The platitude “Ours is not to questions why. Ours is but to do or die,” crossed his mind often. Daily, in fact. Perhaps because it was painted on the wall in his office lobby.
Oops. 10:54am. Time to concentrate. At five minutes to the hour, he would begin focusing his attention on the button and the clock. He prided himself on his ability to always press the button exactly on time. Never a second too early or too late, as measured by the big hand on the analog clock hanging on his office wall. He was allowed a certain measure of leeway, but once he had pressed the button a full five seconds early, and was called to the carpet over it by his supervisor. Another slip-up like that would affect his performance review. A few more would jeopardize his job; and though no one had ever expressed it in words, he had the idea that his was not a job that you could simply get fired or resign from.
There was Harold, for instance. When he retired, they had a party. Well, not a party, really, but Harold, he, and some other employees gathered in the lobby for cake. They were each allowed to take a piece back to their offices. He told Harold to keep in touch, but Harold just blew him off with a tear in his eye. The Engineer guessed that Harold was sad to go and would really miss his job. He must have been right, because Harold turned up dead a day later. Hung himself from a clothes rod in his closet with a belt. Apparently.
The Engineer had allowed his thoughts to wander. 10:59am, and the big hand was on the nine. There was the countdown and… press the button. Oh, God! That was too close. His heart was pounding. He held out his right hand, fingers spread, and looked at it. He was trembling uncontrollably. “Told you that it was a stressful job,” he thought aloud, thinking of his wife.
Three o’clock had finally rolled around. The day was dragging on, as usual. The Engineer was in a rut. That happened sometimes. He had just pressed the button when he heard a commotion in the hall. He stood and was about to head for the door when Justine opened it and pushed her way through, slamming it behind her.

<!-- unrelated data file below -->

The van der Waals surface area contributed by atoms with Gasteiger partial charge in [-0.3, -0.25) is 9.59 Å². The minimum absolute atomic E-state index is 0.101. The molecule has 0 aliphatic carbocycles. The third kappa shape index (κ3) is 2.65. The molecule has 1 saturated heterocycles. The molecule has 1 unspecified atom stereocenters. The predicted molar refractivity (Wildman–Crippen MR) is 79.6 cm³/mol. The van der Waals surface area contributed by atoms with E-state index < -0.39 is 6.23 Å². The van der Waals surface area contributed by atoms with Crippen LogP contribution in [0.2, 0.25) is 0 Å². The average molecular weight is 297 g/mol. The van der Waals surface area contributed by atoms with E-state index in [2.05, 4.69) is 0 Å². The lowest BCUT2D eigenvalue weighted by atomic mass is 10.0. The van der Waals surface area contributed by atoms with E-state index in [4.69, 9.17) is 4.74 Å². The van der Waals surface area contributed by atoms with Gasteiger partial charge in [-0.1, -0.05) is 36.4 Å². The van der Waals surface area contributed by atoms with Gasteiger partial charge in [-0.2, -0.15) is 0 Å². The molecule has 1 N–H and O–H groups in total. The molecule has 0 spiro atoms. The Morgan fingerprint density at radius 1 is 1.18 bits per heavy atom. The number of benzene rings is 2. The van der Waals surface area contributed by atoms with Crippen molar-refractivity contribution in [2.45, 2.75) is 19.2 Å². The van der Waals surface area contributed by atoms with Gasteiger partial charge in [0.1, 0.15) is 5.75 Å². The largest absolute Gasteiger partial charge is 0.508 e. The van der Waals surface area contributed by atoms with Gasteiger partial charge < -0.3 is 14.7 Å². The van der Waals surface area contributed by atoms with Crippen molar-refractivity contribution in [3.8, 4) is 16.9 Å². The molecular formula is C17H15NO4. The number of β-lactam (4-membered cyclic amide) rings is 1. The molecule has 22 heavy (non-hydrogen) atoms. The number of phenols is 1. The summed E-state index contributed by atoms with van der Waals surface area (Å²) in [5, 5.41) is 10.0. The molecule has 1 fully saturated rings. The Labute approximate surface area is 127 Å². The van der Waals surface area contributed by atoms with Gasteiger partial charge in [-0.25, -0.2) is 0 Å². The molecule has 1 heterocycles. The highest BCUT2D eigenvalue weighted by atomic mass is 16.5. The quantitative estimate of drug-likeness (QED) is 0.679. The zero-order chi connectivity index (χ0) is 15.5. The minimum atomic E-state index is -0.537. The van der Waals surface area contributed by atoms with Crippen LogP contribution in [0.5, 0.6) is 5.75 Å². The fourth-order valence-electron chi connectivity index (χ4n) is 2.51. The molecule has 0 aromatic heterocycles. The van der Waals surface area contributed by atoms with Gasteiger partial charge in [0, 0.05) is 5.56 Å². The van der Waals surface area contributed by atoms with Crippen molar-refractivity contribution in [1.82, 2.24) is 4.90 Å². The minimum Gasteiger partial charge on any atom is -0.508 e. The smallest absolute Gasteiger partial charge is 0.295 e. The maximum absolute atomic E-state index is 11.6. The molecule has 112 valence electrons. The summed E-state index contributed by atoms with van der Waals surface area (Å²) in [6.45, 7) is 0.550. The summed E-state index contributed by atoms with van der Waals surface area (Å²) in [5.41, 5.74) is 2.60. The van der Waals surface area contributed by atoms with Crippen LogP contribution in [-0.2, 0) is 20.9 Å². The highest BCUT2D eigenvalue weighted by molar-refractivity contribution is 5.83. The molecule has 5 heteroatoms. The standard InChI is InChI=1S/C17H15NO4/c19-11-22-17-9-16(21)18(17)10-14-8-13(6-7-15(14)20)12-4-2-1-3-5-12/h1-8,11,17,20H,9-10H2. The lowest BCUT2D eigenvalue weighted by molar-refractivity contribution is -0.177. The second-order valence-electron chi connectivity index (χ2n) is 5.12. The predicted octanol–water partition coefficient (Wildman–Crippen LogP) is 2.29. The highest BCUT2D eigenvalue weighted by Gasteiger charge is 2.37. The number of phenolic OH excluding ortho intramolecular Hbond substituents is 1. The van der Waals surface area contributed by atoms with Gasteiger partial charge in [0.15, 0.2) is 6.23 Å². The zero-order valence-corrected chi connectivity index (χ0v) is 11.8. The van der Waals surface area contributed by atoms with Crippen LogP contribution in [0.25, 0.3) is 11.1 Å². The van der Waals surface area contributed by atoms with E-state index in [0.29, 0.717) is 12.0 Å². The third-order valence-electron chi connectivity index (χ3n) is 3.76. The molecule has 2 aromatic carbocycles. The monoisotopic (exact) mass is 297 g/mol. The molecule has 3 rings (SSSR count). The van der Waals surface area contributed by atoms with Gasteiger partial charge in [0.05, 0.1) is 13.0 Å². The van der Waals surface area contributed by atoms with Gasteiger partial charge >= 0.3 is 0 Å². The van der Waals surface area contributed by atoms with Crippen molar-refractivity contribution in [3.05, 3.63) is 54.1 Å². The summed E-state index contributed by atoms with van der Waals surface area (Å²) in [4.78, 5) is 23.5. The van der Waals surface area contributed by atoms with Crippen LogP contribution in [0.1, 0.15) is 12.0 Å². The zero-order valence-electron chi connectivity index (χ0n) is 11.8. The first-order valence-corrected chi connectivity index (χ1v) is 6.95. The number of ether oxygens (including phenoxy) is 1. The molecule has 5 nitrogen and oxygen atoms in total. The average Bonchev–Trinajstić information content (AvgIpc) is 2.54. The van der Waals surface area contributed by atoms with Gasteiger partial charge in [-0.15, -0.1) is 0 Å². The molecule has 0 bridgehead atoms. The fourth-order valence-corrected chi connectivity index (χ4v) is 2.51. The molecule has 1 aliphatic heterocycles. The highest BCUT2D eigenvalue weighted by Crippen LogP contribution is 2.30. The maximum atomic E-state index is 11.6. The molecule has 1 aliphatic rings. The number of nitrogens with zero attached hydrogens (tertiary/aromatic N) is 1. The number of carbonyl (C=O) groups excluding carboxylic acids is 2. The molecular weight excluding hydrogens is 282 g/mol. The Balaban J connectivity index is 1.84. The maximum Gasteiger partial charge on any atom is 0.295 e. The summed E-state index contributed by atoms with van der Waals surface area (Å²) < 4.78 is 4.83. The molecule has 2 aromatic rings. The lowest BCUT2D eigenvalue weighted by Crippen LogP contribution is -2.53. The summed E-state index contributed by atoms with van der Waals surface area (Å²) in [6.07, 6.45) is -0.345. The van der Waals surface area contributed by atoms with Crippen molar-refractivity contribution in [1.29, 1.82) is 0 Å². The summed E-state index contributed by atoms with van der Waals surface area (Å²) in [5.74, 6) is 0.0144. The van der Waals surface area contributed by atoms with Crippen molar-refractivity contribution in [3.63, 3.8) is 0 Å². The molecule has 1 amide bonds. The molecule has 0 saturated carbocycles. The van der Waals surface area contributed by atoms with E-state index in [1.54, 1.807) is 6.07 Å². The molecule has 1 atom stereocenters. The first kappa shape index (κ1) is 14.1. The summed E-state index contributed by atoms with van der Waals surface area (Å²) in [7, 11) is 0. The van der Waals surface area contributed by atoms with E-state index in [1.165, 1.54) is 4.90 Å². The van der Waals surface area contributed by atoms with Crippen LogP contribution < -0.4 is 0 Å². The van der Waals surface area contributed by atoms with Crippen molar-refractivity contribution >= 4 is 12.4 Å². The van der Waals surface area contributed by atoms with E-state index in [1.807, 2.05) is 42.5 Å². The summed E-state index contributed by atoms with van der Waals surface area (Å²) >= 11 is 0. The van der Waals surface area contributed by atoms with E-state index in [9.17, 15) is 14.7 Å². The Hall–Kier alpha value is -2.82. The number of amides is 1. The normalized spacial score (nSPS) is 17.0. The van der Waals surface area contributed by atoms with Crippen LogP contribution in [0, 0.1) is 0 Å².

“We have to leave!” she shouted at the Engineer.
“Leave? But, we can’t. It’s not five yet. I need to press my button one more time before the end of the day.”
“Forget the button. We need to go now, while we still can.”
“No. Absolutely not. I can’t…” The Engineer was cut off as Justine grabbed his right wrist and dragged him back through the doorway. People were running up and down the hall, some carrying sheaves of paper, others carrying trash cans or boxes bursting with journals and log books, all making their way to the incinerator room. He had noticed it before, but never been there. He thought that trash incinerators went out in the ‘60s – probably outlawed – and it was a leftover from the days when the building had been first put in use. Jimmy pushed his loaded mail cart down the hall, nearly toppling it as he made a quick turn into the incinerator room. As the young clerk opened the door, The Engineer choked on the smell of singed paper and ash.
“What’s going on?”
Justine stopped and turned back briefly. “I told you,” she growled, “we have to leave now.”
The Engineer just gawped at her. He would obviously not be getting an answer any time soon. He figured that he had better just keep quiet and follow instructions. Whatever was going on, it seemed serious. Justine kept pulling and led him toward a rear fire exit. The door had been labeled “FIRE EXIT,” anyway, and “OPEN ONLY IN CASE OF FIRE.” The Engineer always followed the rules, so of course he never opened it. He had wondered about it, though, because from the outside of the office building, he deduced that it would open inside the campus fence. Now he was being hauled through it.